by Amy Rothenberg, ND

General recommendations, especially for nursing mothers, include:

Tending to baby and mom. The first 8-10 days after the baby is home, the mom should be in bed most of the day tending to the baby, with her partner, friend, or mother tending to her. Let others do the housework, care for siblings, cook, etc. This reduces the chance of the mother getting a post-partum infection or mastitis, and allows her to recover from the experience of childbirth and to bond with the baby.

Getting help. If resources are available, I ask the parents to figure out what is most needed and then hire good people. If the mom likes being with the baby, have the helper do the things she doesn’t care to do. If what she needs is an hour at the gym, or if she prefers to grocery shop and do some domestic chores herself, then let the helper take the baby out for a walk in the stroller or in the front pack.

If money is scarce, I have the parents look to good friends or family to give the help most needed - doing laundry, preparing meals (in volume and things that can be frozen for later use!) or perhaps giving focused attention to older siblings. I really emphasize the following maxim: forget the idea of trying to do it all yourself! The idea of Mom or Dad home alone raising the kids and keeping the household running was never a very good one. It leads to burn-out , to feeling overwhelmed, anxious, and inadequate. I tell new parents, "Show me a mom who hasn't thought once or twice about getting in the car and just driving away, and I'll show you a mom who doesn't know how to drive!"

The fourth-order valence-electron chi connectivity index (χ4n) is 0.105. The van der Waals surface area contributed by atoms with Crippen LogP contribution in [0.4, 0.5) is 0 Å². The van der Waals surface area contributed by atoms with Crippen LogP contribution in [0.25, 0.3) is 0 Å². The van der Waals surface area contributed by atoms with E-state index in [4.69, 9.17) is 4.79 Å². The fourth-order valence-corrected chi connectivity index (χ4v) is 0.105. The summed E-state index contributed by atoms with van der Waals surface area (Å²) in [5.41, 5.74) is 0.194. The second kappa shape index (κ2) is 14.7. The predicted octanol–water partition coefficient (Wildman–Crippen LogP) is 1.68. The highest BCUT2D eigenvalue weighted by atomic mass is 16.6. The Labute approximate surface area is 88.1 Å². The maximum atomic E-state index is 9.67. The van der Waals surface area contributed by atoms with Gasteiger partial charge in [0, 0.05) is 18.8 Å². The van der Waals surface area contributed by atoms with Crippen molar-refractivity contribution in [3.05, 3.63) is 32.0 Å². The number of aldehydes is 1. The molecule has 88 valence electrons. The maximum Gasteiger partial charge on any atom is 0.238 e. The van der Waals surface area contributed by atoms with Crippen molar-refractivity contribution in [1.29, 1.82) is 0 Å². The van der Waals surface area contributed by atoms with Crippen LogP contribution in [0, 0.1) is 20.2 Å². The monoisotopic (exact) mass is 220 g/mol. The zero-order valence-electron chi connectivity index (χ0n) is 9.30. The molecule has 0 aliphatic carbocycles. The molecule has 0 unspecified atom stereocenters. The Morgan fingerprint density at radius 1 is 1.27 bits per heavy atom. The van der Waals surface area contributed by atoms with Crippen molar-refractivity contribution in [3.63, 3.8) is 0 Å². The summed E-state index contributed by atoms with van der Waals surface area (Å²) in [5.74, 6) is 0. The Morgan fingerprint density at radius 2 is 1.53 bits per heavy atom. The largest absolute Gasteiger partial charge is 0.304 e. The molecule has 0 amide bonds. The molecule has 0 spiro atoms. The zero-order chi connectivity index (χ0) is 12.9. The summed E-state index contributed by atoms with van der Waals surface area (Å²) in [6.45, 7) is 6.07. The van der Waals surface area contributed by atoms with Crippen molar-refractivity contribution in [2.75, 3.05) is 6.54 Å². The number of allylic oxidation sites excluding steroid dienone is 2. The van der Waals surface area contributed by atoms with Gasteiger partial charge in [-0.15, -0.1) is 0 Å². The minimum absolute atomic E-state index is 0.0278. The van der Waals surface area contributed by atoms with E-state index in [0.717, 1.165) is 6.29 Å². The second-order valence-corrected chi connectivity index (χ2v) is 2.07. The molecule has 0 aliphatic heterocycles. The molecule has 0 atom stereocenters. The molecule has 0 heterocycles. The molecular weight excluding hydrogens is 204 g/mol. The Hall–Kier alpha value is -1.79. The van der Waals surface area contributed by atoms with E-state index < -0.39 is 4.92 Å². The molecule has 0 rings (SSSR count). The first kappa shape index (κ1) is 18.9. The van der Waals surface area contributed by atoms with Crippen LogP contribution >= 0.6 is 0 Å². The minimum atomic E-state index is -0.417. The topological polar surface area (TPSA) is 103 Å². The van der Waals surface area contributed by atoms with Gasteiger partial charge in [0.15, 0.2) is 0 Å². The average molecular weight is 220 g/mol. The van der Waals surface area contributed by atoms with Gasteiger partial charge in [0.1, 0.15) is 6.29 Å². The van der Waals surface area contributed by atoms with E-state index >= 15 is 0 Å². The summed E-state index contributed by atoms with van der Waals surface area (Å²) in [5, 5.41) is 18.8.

Caring for yourself. Drink plenty of water and try to eat well. Many new mothers find it difficult to take care of themselves while taking care of the baby, but I remind them that they will be more loving and effective parents if well-fed, rested, and exercised!

Getting out of the house. After the first few weeks, it is important to try getting out of the home every day - with or without the baby - even if just to do errands or meet a friend for tea. This will help the parents preserve their mental health. I encourage all new parents in my practice to make and keep a date with their partner - bring the baby along if you must, but get out of the house for some adult time away from the endless work of keeping house and tending to little ones! It gives parents a chance to reconnect with each other.

Finding supportive role models. Seek the advice of, and spend time with, other moms and parents you admire. Avoid people in your life who are critical of you or not supportive. This is your baby to raise as you see appropriate.

Letting the emotions run. Sudden weeping or uncontrollable laughter is not uncommon; these emotional swings are part and parcel of the hormonal ride of having a new baby. Note that this is true for new parents of adopted children as well. That said, true postpartum depression must be addressed under the care of a qualified health care provider, for the safety of mother and baby alike.

Nursing/pumping milk. For those mothers going right back to work, I encourage nursing or pumping milk for at least 3-6 months, if at all possible. This will be very healthy for your baby and for the mother/baby relationship. I stress this even more if older children in the family have had allergies or asthma. If it’s not possible, don’t worry - many of us were never nursed and we seem to be thriving! Hopefully, your work situation will allow you to be home when you need to be, and those you work for and with will be supportive of your new role as a parent.

Lowering expectations. I always encourage my new moms to aim low, setting very small goals for each day that will be possible to reach. Children grow up fast, and savoring even the mundane is itself a goal.

Thank you to the National Center of Homeopathy for their permission for us to re-print this article from their March 2004 issue of Homeopathy Today. For more information about membership to the NCH or subscribing to their publication, you can contact them at:

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